Inflammation is highly involved in numerous ailments and disease processes including heart disease, cancer, diabetes, ulcers, asthma, mood issues, tendonitis, arthritis, Alzheimer’s, strokes, autoimmune diseases, inflammatory bowel disease, and the list goes on and on.
But What IS inflammation? What is happening in the body at the tissue and cellular level when we have inflammatory reactions?
Inflammation is categorized as Acute or Chronic.
Acute inflammation is the normal, protective, rapid response of the immune system to infection or tissue damage. It typically develops within minutes to hours and lasts from hours to days. Like strep throat….ouch!
Acute inflammation has 5 cardinal signs:
- Redness – from increased blood flow to the infected or injured tissue
- Heat – from increased blood flow and increased metabolic and chemical reactions
- Swelling – also called edema, which is caused by the leaking of blood plasma containing nutrients and immune cells into the tissue
- Pain – caused by stimulation of pain neurons from tissue injury or from cytokines made by damaged cells and immune cells. Pain is important because it forces us to protect the injured body part so it can heal.
- Loss of function – because of tissue being infected or damaged
Acute inflammation occurs in a series of steps:
- Tissue damage occurs and/or infectious organisms like bacteria invade the tissue
- Immune cells recognize damaged cells and infectious organisms by chemical messengers called chemokines or cytokines and attract more immune cells to the damaged area
- Immune cells that are the first responders include neutrophils and macrophages that engulf dead cells, engulf and and kill microorganisms, and produce more cytokines to attract more immune cells. Sometimes pus develops which is composed primarily of bacteria and neutrophils. Cytokines like histamine and prostaglandins cause blood vessels to become leaky to let fluid and immune cells get into the tissue area.
- Neutrophils release chemicals that kills cells somewhat randomly. It is a kamikaze kind of way of rapidly killing a lot of microorganisms but it also kills some normal healthy cells. Some of the cytokines released stimulate new cell division to replace the cells that were destroyed.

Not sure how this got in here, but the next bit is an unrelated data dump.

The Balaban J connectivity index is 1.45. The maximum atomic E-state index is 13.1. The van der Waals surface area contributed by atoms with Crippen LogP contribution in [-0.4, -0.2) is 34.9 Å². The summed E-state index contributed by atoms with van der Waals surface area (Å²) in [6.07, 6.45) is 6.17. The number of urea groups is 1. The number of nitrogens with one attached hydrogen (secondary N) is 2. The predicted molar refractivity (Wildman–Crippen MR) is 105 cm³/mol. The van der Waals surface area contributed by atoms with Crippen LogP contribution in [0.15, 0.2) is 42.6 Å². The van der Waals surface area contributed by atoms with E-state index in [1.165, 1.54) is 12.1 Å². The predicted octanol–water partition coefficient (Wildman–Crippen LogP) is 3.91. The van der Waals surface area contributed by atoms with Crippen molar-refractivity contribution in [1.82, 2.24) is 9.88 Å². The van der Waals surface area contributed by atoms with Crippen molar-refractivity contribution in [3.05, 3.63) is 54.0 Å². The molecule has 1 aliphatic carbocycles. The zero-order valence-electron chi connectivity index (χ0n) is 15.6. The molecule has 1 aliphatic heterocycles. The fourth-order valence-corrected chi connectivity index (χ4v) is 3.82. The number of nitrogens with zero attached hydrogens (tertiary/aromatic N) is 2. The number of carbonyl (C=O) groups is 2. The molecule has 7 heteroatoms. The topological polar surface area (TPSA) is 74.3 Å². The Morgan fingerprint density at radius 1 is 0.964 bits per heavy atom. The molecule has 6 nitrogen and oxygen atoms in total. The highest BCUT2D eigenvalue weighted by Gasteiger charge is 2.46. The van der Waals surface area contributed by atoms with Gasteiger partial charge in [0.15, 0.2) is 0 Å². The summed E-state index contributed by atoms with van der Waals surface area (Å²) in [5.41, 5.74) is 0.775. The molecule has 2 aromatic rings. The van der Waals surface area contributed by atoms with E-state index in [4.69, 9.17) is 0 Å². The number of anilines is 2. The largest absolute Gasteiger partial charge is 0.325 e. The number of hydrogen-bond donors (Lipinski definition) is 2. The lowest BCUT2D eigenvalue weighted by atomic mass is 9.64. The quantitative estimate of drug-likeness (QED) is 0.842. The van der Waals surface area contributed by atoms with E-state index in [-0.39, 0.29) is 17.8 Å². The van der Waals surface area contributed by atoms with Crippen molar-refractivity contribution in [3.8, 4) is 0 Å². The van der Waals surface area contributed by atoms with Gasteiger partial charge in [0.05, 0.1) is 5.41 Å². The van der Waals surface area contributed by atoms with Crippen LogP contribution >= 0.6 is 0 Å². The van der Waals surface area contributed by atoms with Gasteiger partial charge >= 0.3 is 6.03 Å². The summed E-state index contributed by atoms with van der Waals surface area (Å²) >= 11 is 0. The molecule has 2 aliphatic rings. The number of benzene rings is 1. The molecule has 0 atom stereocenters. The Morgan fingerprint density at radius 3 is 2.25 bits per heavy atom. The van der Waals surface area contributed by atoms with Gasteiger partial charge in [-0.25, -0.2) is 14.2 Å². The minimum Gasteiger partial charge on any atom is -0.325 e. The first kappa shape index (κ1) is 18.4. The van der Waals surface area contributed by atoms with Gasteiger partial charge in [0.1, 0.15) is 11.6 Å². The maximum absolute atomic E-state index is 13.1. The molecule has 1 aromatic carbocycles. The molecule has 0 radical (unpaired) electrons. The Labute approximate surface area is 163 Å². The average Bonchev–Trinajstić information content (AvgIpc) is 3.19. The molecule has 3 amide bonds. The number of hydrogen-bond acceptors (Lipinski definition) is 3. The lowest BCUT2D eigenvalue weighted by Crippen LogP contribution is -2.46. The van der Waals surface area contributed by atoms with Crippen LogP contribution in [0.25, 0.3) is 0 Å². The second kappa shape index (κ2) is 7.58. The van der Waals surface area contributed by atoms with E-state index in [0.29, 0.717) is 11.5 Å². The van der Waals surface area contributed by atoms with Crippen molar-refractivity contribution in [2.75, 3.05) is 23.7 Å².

- The infectious organisms and dead cells are removed, new cells grow, the tissue is repaired, sometimes a scar may form, and the immune response is down-regulated
Chronic inflammation is a longer-lasting, slower but progressive immune response that can last for weeks or months, and possibly years. During chronic inflammation the immune system continuously releases cytokines that attract immune cells that continually damage normal tissue (in an attempt to get rid of the offending substance and heal the tissue). The immune system means well but when it is continuously over-stimulated then it just causes more and more damage to healthy tissue.
Immune cells release signals that stimulate cell division in order to repair the tissue, but when this is continuous, it causes excess cell division and is why chronic inflammation is associated with cancer cell growth.
Chronic inflammation is not always associated with pain depending on the location. For example, we cannot feel the inflammatory process of atherosclerosis in our blood vessels, so this can go on for years and even decades without being aware of it.
A few characteristics of chronic inflammation:
- The immune cells that predominate in chronic inflammation are macrophages and lymphocytes, rather than the neutrophils that predominate in acute inflammation
- Tissue destruction can become extensive
- Attempts at tissue repair result in excess connective tissue rather than cells, so scar tissue can form, including inside the body, this is called fibrosis
- Increased formation of blood vessels, called angiogenesis, is a further attempt by the body to repair the tissue. Angiogenesis is also associated with cancer cell growth
Causes of chronic inflammation